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An Intimate Conversation With Daniel & Nina Libeskind (3)

2013_Holocaust-Memorial_Sketch(c)DL   work proces

 Holocaust  Memorial – working process

Nina:  I also greet everyone and I also make it a point to speak to everybody in the office every single day, so there’s never a person I don’t say hello to, what are you doing, how are things going. I keep a very close relationship, not only with the senior people but also with everybody in the office.

In terms of Daniel, I’ll say here’s what’s happening today and usually I’ll say what can I do to help you, is there something today that I can work with you on is there something today that I can help you with, whether it’s a PowerPoint or something else.

There are some days where Daniel is dealing with very technical issues which of course I don’t feel qualified about, nor am I qualified, but there are other days where there are presentations, or speeches, or conversations about an approach or a concept, that I feel it easier to involve myself in and I can be engaged in….

Daniel:  She’s very modest. You know I sit on some committees that give Phds in architecture; she already has several of them.

Tsipi:  Funding, money-wise, is it all on your shoulders?

Nina:  Nope, there are three principals in the office who’ve been with us from anywhere from twenty-three years to sixteen years to eighteen years and they’re from Germany, from Florida and from Afghanistan and they’re now all Americans.

No, I would say that I’m called when they can’t. When they’re running into a brick wall, when they’re finding it difficult to get somewhere, which can happens with anybody, whether it’s a doctor, a lawyer, and artist or an architect. They ask me to help with this kind of thing. And that’s the way it works.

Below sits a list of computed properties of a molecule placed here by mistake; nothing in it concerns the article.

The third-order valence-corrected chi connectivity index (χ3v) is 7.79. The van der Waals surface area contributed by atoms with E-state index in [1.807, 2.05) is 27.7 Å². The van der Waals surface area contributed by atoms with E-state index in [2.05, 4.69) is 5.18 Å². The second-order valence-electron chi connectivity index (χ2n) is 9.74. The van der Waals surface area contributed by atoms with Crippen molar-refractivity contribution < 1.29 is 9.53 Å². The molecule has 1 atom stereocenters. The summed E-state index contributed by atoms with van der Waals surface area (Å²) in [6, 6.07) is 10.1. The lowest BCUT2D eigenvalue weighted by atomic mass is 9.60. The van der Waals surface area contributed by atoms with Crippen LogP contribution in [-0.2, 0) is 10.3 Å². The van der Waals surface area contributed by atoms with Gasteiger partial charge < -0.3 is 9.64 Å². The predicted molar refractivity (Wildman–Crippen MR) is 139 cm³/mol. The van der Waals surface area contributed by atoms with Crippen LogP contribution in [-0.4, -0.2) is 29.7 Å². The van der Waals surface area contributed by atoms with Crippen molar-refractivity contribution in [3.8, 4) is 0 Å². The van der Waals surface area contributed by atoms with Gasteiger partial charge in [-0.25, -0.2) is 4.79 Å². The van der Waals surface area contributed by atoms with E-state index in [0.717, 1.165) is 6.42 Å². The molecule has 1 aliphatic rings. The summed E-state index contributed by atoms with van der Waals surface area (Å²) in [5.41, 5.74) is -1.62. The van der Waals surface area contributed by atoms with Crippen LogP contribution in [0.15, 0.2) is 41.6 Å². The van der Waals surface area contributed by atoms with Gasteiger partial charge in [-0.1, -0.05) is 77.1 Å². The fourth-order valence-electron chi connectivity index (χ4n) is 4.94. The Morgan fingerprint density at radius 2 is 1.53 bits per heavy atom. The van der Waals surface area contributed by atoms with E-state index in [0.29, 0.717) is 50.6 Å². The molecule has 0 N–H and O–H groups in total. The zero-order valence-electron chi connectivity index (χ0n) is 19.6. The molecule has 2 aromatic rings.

VIEW1_NIGHT BRONZE - work in proces

 Holocaust  Memorial – working process

Tsipi:  The one thing that I’m sort of thinking of, is there anything that you would like to recommend to another wife or partner in business with their spouse?

Nina:  No, I would say the only thing which is clear is, that if working together drives you apart then clearly stop it immediately, that there is nothing worse than ruining a marital and loving relationship.

If as in our case, for the most part – which doesn’t mean everything is always perfect in terms of the working relationship – but for the most part our working relationship has made it more fun for both of us. So I think that’s the only advice I would give.

Daniel:  But I have to make a small addendum to that, and the reason for this is that we are complete opposites. We are opposites in everything, in what we say, what we feel, and we are actually opposites astrologically, because she’s November 13th, I’m May 12th.

We’re exactly the opposite and that’s why it works, I think, because we never agree on anything….

Tsipi:  Ok. Let’s talk about the twists and turns in your architectural career. I mean you started the Jewish Museum, then came the big, would you say Freedom Tower was the big break?

Daniel:  No I think it was the Jewish Museum itself, which prepared me for, not just the Freedom Tower, remember I am the master planner of Ground Zero as well. It’s really the entire conception of what to do with the site.

You should remember that all the competing finalists proposed to build large mega structures in the middle of where all the destroyed buildings used to stand.

I started with a totally different premise, that there should be a public space of memory for New Yorkers and for others, and that the new office buildings should be placed beside a new central public social space developed around culture, around the museum, around hopefully, the performing arts center, and so on.

So that was a second challenge because, as I said, the Jewish Museum prepared us because it took twelve years to build that project, and we even lived in Germany for it during that time.

Nina:  We were living in Berlin working on it for twelve years.

Daniel:  And I have to tell you the Jewish Museum opened on September 11, 2001. On the very day that the Jewish Museum opened to the public the 9/11 tragedy occurred. So the museum then immediately closed its doors again a few hours later, for the next several days.

So the two relate both events related emotionally, because when I saw those images and understood what happened I decided at that moment to come back to New York.

There was no competition at that time, there was nothing, I decided to come back. And not just to New York, I wanted to come to lower Manhattan.

Tsipi:  To live here, to identify.

Daniel:  To identify, yeah, to do something…


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